And then the feasting would commence – a scene often depicted in costume dramas, and most memorably in John Schlesinger’s film of Hardy’s novel, Far from the Madding Crowd.
Villages and parishes still commemorate this event with a Harvest Supper, though many of those attending will have little if any connection with agriculture. Changes in farming practices and increased mechanization have meant that the agricultural workforce in the UK has shrunk dramatically in modern times, from 22% of the workforce in 1841 to less than 1% in 2011.
And the increasing efficiency of modern harvesters means that very little grain goes unharvested. In olden times this was left on the fields for the poor of the parish, who would come and glean what they could – a scene memorably captured in Millais’s painting, ‘The Gleaners’.
And you might like to look at Banksy’s reinterpretation of this painting Click here
Modern harvesters are so efficient that very little is left, and the only gleaners now are the birds who descend on the stubble in large numbers – pigeons, seagulls, crows, and starlings. Huge flocks of starlings turn up from who knows where, and when frightened all fly up in alarm.
They seem to swarm about in an extraordinary coordinated way . . . .
. . . . or settle on the nearby power lines. Shades of Alfred Hitchcock!
But they don’t have long to feast. Fields are now often planted straight after harvesting with winter wheat which is hardy enough to survive the winter and gives improved yields due its longer growing season. For this the fields need to be prepared.
Fields were normally cleared of stubble by burning, but this practice was banned in 1993 for a variety of reasons. I remember the countryside covered in smoke at this time of year. This year our farmer tried to burn off some large standing clumps of dead grass along a fence line. The fire got out of hand and the stubble started to burn. This picture gives you an impression of how the countryside might have looked at this time:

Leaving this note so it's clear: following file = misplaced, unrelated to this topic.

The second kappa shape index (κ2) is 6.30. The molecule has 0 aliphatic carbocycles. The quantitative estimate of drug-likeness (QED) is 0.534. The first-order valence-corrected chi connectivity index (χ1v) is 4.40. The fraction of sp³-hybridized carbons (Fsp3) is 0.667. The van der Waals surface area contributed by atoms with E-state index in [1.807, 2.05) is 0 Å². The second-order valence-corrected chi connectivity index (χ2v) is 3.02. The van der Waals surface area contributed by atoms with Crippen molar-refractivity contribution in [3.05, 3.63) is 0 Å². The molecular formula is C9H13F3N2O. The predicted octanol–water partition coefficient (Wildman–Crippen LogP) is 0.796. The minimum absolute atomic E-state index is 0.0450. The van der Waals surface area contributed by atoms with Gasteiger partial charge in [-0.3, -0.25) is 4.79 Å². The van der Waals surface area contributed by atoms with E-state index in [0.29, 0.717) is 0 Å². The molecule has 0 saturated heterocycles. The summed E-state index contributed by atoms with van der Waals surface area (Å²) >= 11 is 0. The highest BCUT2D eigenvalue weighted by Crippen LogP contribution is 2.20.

So stubble is now either ploughed in or roughly combined with the soil by harrowing. Modern farming practice is for fields not to be ploughed every year as it can break down the soil structure. At this point manure may be spread on the land. Our farmer uses the manure from his herd of Aberdeen Angus beef cattle – and with the wind in the right direction very pungent it is too!
Here is the field in front of our house being ploughed in September, 2013. The seed was planted a day or two later.
It was a mild Autumn and so the crop got off to good start. Here is the scene one month later – already turning green.
And finally by early December the fields almost look like a lawn, here with a flock of fieldfares resting during their migration from Scandinavia to Southern Europe.
And so the cycle of the farming year rolls on.
And what of the future? Global warming may well result in some other sort of crop being gathered from these fields. Perhaps, a hundred years hence, the occupants of our home will be looking out over rows of vines or groves of olive trees.